Police in Sweden have started cracking down on illegal immigrants after a failed asylum-seeker killed five in Stockholm.
It’s a shame the left always has to wait until somebody gets killer or hurt to see the truths of open borders.
But at least the country’s now acting.
Police in recent months have been staging wider sweeps in offices and places of business, checking paperwork of workers to make sure they belong in the country. Those who can’t produce the papers?
They’re taken into custody.
Wow, what a concept — going after lawbreakers. Next thing you know, Sweden’s liberal leadership might suggest shuttering borders. Can’t you hear the civil rights attorneys crying in the streets already?
The Express has the story:
In the past months, police have staged wider sweeps on workplaces to check papers, netting undocumented workers, sending a warning to employers and sparking heated debate in a nation that has been traditionally tolerant to migrants.
In May, police carried out their biggest raid so far when dozens of officers swooped on a constructions site in Stockholm.
Nine were caught and sent to detention centres, while another 40 escaped by scrambling onto scaffolding and across roof tops.
Swedish authorities had already started to tighten up on illegal immigrants, but police stepped up their activities after Uzbek construction worker Rakhmat Akilov drove into Stockholm shoppers in April.
“We have an unlimited amount of work,” said Jerk Wiberg, who leads the Stockholm police unit in charge of domestic border controls.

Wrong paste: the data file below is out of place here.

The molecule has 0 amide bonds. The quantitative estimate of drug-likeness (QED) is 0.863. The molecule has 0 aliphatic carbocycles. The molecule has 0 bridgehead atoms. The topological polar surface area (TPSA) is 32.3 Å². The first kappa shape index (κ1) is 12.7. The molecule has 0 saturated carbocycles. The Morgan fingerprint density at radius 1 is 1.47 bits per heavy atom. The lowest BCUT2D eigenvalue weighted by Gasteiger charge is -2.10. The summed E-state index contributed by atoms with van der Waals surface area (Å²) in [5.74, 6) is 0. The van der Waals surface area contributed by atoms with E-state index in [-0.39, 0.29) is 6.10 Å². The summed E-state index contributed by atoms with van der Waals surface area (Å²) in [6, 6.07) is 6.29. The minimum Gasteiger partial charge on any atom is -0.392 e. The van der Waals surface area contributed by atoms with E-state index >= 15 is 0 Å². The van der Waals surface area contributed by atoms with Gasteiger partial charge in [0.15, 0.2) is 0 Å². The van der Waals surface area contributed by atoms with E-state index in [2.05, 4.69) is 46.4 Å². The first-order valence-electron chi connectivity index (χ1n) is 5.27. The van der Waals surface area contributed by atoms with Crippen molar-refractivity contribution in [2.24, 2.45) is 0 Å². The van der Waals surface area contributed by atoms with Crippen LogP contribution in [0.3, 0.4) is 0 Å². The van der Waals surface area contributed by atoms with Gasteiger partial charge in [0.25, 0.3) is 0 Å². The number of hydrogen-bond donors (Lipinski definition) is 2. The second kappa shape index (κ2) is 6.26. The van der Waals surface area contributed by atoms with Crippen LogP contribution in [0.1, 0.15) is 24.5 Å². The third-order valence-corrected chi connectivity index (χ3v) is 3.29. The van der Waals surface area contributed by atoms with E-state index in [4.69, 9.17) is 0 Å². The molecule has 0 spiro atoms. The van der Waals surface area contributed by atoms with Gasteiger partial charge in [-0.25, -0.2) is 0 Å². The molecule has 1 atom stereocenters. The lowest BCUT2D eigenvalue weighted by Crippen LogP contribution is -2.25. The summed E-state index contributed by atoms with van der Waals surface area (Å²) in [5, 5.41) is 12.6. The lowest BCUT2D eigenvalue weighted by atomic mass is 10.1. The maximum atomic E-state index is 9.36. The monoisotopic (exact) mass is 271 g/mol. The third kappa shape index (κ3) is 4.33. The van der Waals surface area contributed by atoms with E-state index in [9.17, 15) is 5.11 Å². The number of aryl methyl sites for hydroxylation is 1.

A 22-year veteran who has caught thousands of illegal immigrants, Wiberg led the raid at the construction site in May.
After Akilov became another militant in Europe to use a truck as a weapon, Prime Minister Stefan Lofven made it clear that “no means no” for those whose asylum bids are rejected. Akilov, whose lawyer said he had admitted to committing the crime, had been in hiding after his asylum request was denied.
The Migration Agency estimated 10,000 asylum-seekers a year will choose to disappear rather than be deported. Up to 50,000 undocumented immigrants already work in hotels, transport, construction and restaurants, the agency said last year.
Migration Minister Morgan Johansson said that a “dual labour market … where a growing group lives on the outside of society and remains in Sweden” after having been denied residency was unacceptable.
“It also increases the risk of them being exploited. We cannot have it that way,” he said, adding: “One way is to go after the employers … (using) expanded workplace checks.”
While cheap migrant labour is welcomed by some small businesses, government officials and economists worry that the shadow economy undercuts Sweden’s economic model, whose generous welfare provisions and high wages are built on high rates of productivity and one of the world’s heaviest tax regimes.
Tough measures against immigrants go against the grain for many in Sweden, a country of 10 million which once called itself “a humanitarian superpower” that generously welcomed migrants fleeing conflict in the Middle East and Africa.
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